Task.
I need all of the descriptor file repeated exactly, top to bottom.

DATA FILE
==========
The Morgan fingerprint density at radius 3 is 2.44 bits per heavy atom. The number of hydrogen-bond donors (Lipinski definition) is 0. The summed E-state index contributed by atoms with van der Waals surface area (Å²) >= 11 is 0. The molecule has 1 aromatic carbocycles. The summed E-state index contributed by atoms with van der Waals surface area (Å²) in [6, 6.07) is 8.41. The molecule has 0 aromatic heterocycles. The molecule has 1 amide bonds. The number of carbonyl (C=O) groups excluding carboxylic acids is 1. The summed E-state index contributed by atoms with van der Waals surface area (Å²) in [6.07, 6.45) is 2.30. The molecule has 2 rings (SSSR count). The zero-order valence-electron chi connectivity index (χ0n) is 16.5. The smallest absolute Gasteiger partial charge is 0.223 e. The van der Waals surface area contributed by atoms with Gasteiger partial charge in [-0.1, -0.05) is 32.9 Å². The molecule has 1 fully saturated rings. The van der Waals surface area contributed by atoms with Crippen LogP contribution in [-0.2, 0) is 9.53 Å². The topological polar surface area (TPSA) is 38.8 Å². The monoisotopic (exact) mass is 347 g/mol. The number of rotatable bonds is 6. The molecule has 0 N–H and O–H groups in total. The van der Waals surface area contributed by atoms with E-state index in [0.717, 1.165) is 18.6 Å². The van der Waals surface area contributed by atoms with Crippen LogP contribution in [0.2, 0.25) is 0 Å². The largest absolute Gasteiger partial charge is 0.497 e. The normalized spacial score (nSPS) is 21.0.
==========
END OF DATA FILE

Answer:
The Morgan fingerprint density at radius 3 is 2.44 bits per heavy atom. The number of hydrogen-bond donors (Lipinski definition) is 0. The summed E-state index contributed by atoms with van der Waals surface area (Å²) >= 11 is 0. The molecule has 1 aromatic carbocycles. The summed E-state index contributed by atoms with van der Waals surface area (Å²) in [6, 6.07) is 8.41. The molecule has 0 aromatic heterocycles. The molecule has 1 amide bonds. The number of carbonyl (C=O) groups excluding carboxylic acids is 1. The summed E-state index contributed by atoms with van der Waals surface area (Å²) in [6.07, 6.45) is 2.30. The molecule has 2 rings (SSSR count). The zero-order valence-electron chi connectivity index (χ0n) is 16.5. The smallest absolute Gasteiger partial charge is 0.223 e. The van der Waals surface area contributed by atoms with Gasteiger partial charge in [-0.1, -0.05) is 32.9 Å². The molecule has 1 fully saturated rings. The van der Waals surface area contributed by atoms with Crippen LogP contribution in [-0.2, 0) is 9.53 Å². The topological polar surface area (TPSA) is 38.8 Å². The monoisotopic (exact) mass is 347 g/mol. The number of rotatable bonds is 6. The molecule has 0 N–H and O–H groups in total. The van der Waals surface area contributed by atoms with E-state index in [0.717, 1.165) is 18.6 Å². The van der Waals surface area contributed by atoms with Crippen LogP contribution in [0.2, 0.25) is 0 Å². The largest absolute Gasteiger partial charge is 0.497 e. The normalized spacial score (nSPS) is 21.0.